A combination fuel filter and fuel pressure regulator is used on all engines. It is located on the top of fuel pump module. A separate frame mounted fuel filter is not used with any engine.

Fuel Pressure Regulator Operation: The pressure regulator is a mechanical device that is not controlled by engine vacuum or the Powertrain Control Module (PCM).

The regulator is calibrated to maintain fuel system operating pressure of approximately 339 kPa 34 kPa (49.2 psi 5 psi) at the fuel injectors. It contains a diaphragm, calibrated springs and a fuel return valve. The internal fuel filter is also part of the assembly.
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Old April 15th, 2003, 05:47
Judd W. VA Judd W. VA is offline
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Being the owner of a '98 all this applies to mine also. Not having any specific problems as of yet (knock wood) i am aware of a problem of cheap construction with the tank sending unit. All the other info is invaluable to diagnostics and i printed it up. Did you notice a comment at the end of the Alldata info about there being a FILTER integral to the fuel pressure regulator?? Thanks again.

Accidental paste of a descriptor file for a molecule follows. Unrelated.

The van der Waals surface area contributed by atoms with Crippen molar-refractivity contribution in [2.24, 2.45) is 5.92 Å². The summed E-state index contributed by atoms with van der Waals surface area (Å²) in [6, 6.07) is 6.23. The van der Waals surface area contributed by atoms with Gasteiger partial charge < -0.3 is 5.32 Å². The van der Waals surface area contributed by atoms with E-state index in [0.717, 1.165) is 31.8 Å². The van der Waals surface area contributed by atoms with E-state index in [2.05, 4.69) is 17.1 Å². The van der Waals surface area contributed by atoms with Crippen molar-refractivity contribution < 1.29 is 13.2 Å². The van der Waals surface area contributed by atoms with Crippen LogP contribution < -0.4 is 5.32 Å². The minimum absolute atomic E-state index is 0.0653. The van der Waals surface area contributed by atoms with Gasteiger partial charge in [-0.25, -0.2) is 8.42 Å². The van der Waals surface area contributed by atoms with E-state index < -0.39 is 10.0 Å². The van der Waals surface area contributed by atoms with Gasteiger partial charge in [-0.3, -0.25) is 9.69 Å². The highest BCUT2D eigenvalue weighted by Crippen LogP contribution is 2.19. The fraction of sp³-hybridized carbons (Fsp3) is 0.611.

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Old April 15th, 2003, 16:15
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RichP RichP is offline
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Location: Effort, Pa
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The resistor track I understand is 'painted on' and not a real wire wound resistor. Mine has been bad for years, reads full on fillup then drops to E randomly and backup to full. Never stays anwhere near whats in the tank. I drive by odometer/trip meter and have for years. If the fuel pump goes then replacing it should fix the problem but I'm not going to spend the money on it right now unless I have to. You also might want to check your connections on the back of the instrument cluster, supposedly they fixed that in 99 as it was a problem that plagued 97+ XJ's.